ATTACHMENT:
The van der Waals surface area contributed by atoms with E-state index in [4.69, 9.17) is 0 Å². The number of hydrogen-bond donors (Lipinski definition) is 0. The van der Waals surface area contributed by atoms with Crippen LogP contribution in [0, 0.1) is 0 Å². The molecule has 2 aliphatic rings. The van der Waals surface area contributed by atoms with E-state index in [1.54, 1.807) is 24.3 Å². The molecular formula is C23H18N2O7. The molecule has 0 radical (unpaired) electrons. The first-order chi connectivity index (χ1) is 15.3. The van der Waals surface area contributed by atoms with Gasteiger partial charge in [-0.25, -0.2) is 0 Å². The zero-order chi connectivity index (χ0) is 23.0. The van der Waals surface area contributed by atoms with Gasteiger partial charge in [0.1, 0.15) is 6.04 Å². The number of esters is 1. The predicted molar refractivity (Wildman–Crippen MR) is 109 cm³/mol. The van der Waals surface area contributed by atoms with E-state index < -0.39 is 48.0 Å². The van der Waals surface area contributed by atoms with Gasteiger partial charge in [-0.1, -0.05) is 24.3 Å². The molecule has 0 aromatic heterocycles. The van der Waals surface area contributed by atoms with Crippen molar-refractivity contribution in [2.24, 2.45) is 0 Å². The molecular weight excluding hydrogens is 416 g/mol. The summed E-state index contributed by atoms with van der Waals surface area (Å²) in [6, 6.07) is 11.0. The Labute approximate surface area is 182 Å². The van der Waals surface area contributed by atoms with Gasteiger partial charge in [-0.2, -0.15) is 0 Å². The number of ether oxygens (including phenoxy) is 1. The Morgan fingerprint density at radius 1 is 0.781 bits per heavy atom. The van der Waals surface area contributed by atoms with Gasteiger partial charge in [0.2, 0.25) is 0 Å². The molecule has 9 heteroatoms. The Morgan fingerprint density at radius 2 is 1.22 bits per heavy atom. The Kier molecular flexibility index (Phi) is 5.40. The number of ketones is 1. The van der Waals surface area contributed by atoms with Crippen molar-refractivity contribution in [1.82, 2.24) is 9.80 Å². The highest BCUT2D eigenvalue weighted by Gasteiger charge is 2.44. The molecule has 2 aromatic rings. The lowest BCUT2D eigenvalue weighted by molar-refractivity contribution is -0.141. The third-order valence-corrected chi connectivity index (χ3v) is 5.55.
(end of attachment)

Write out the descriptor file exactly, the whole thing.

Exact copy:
The van der Waals surface area contributed by atoms with E-state index in [4.69, 9.17) is 0 Å². The number of hydrogen-bond donors (Lipinski definition) is 0. The van der Waals surface area contributed by atoms with Crippen LogP contribution in [0, 0.1) is 0 Å². The molecule has 2 aliphatic rings. The van der Waals surface area contributed by atoms with E-state index in [1.54, 1.807) is 24.3 Å². The molecular formula is C23H18N2O7. The molecule has 0 radical (unpaired) electrons. The first-order chi connectivity index (χ1) is 15.3. The van der Waals surface area contributed by atoms with Gasteiger partial charge in [-0.25, -0.2) is 0 Å². The zero-order chi connectivity index (χ0) is 23.0. The van der Waals surface area contributed by atoms with Gasteiger partial charge in [0.1, 0.15) is 6.04 Å². The number of esters is 1. The predicted molar refractivity (Wildman–Crippen MR) is 109 cm³/mol. The van der Waals surface area contributed by atoms with E-state index < -0.39 is 48.0 Å². The van der Waals surface area contributed by atoms with Gasteiger partial charge in [-0.1, -0.05) is 24.3 Å². The molecule has 0 aromatic heterocycles. The van der Waals surface area contributed by atoms with Crippen molar-refractivity contribution in [2.24, 2.45) is 0 Å². The molecular weight excluding hydrogens is 416 g/mol. The summed E-state index contributed by atoms with van der Waals surface area (Å²) in [6, 6.07) is 11.0. The Labute approximate surface area is 182 Å². The van der Waals surface area contributed by atoms with Gasteiger partial charge in [-0.2, -0.15) is 0 Å². The number of ether oxygens (including phenoxy) is 1. The Morgan fingerprint density at radius 1 is 0.781 bits per heavy atom. The van der Waals surface area contributed by atoms with Gasteiger partial charge in [0.2, 0.25) is 0 Å². The molecule has 9 heteroatoms. The Morgan fingerprint density at radius 2 is 1.22 bits per heavy atom. The Kier molecular flexibility index (Phi) is 5.40. The number of ketones is 1. The van der Waals surface area contributed by atoms with Crippen molar-refractivity contribution in [1.82, 2.24) is 9.80 Å². The highest BCUT2D eigenvalue weighted by Gasteiger charge is 2.44. The molecule has 2 aromatic rings. The lowest BCUT2D eigenvalue weighted by molar-refractivity contribution is -0.141. The third-order valence-corrected chi connectivity index (χ3v) is 5.55.